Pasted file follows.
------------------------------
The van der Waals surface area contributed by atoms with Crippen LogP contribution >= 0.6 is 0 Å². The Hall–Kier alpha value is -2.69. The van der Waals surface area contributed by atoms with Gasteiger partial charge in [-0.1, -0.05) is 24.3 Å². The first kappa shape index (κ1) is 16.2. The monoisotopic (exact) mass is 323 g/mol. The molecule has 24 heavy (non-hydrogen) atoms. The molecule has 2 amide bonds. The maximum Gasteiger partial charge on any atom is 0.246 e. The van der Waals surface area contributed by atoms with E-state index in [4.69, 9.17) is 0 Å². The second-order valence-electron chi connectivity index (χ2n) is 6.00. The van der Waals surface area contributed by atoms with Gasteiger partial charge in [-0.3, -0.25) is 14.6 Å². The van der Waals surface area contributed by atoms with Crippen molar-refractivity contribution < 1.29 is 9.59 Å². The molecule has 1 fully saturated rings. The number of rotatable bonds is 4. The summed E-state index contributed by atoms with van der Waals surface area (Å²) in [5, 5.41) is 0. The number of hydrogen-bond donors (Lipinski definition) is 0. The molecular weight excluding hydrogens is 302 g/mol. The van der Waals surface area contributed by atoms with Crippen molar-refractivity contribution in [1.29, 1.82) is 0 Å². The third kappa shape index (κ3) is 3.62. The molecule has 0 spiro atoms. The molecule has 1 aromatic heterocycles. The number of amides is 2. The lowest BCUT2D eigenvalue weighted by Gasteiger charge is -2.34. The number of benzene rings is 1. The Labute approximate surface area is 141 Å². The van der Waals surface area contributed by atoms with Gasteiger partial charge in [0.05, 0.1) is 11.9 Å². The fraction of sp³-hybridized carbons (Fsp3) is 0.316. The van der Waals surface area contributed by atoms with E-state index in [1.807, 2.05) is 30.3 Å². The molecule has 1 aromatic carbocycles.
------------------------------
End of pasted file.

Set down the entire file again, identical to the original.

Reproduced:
The van der Waals surface area contributed by atoms with Crippen LogP contribution >= 0.6 is 0 Å². The Hall–Kier alpha value is -2.69. The van der Waals surface area contributed by atoms with Gasteiger partial charge in [-0.1, -0.05) is 24.3 Å². The first kappa shape index (κ1) is 16.2. The monoisotopic (exact) mass is 323 g/mol. The molecule has 24 heavy (non-hydrogen) atoms. The molecule has 2 amide bonds. The maximum Gasteiger partial charge on any atom is 0.246 e. The van der Waals surface area contributed by atoms with E-state index in [4.69, 9.17) is 0 Å². The second-order valence-electron chi connectivity index (χ2n) is 6.00. The van der Waals surface area contributed by atoms with Gasteiger partial charge in [-0.3, -0.25) is 14.6 Å². The van der Waals surface area contributed by atoms with Crippen molar-refractivity contribution < 1.29 is 9.59 Å². The molecule has 1 fully saturated rings. The number of rotatable bonds is 4. The summed E-state index contributed by atoms with van der Waals surface area (Å²) in [5, 5.41) is 0. The number of hydrogen-bond donors (Lipinski definition) is 0. The molecular weight excluding hydrogens is 302 g/mol. The van der Waals surface area contributed by atoms with Crippen molar-refractivity contribution in [1.29, 1.82) is 0 Å². The third kappa shape index (κ3) is 3.62. The molecule has 0 spiro atoms. The molecule has 1 aromatic heterocycles. The number of amides is 2. The lowest BCUT2D eigenvalue weighted by Gasteiger charge is -2.34. The number of benzene rings is 1. The Labute approximate surface area is 141 Å². The van der Waals surface area contributed by atoms with Gasteiger partial charge in [0.05, 0.1) is 11.9 Å². The fraction of sp³-hybridized carbons (Fsp3) is 0.316. The van der Waals surface area contributed by atoms with E-state index in [1.807, 2.05) is 30.3 Å². The molecule has 1 aromatic carbocycles.